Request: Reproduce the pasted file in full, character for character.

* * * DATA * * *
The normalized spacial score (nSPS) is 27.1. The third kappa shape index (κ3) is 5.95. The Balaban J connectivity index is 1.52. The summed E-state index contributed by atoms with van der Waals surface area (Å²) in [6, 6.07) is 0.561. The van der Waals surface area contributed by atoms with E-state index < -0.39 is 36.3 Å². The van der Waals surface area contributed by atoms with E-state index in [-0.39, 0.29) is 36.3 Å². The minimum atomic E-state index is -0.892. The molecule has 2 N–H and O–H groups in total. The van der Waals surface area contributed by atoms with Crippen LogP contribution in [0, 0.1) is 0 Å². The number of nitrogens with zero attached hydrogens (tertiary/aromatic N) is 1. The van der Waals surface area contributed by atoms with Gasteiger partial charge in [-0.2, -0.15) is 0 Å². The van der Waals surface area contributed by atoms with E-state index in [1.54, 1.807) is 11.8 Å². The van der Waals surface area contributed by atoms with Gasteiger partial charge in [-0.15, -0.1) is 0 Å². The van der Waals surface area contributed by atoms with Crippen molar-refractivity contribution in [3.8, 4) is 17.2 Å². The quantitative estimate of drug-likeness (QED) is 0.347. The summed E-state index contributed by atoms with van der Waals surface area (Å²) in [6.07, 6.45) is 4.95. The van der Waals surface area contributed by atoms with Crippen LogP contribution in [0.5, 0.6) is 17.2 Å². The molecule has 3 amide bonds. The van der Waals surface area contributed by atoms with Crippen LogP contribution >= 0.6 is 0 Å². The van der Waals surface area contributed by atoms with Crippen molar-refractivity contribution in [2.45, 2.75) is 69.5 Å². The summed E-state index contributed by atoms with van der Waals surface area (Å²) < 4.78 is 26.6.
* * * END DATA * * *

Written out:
The normalized spacial score (nSPS) is 27.1. The third kappa shape index (κ3) is 5.95. The Balaban J connectivity index is 1.52. The summed E-state index contributed by atoms with van der Waals surface area (Å²) in [6, 6.07) is 0.561. The van der Waals surface area contributed by atoms with E-state index < -0.39 is 36.3 Å². The van der Waals surface area contributed by atoms with E-state index in [-0.39, 0.29) is 36.3 Å². The minimum atomic E-state index is -0.892. The molecule has 2 N–H and O–H groups in total. The van der Waals surface area contributed by atoms with Crippen LogP contribution in [0, 0.1) is 0 Å². The number of nitrogens with zero attached hydrogens (tertiary/aromatic N) is 1. The van der Waals surface area contributed by atoms with Gasteiger partial charge in [-0.2, -0.15) is 0 Å². The van der Waals surface area contributed by atoms with E-state index in [1.54, 1.807) is 11.8 Å². The van der Waals surface area contributed by atoms with Gasteiger partial charge in [-0.15, -0.1) is 0 Å². The van der Waals surface area contributed by atoms with Crippen molar-refractivity contribution in [3.8, 4) is 17.2 Å². The quantitative estimate of drug-likeness (QED) is 0.347. The summed E-state index contributed by atoms with van der Waals surface area (Å²) in [6.07, 6.45) is 4.95. The van der Waals surface area contributed by atoms with Crippen LogP contribution in [0.5, 0.6) is 17.2 Å². The molecule has 3 amide bonds. The van der Waals surface area contributed by atoms with Crippen LogP contribution >= 0.6 is 0 Å². The van der Waals surface area contributed by atoms with Crippen molar-refractivity contribution in [2.45, 2.75) is 69.5 Å². The summed E-state index contributed by atoms with van der Waals surface area (Å²) < 4.78 is 26.6.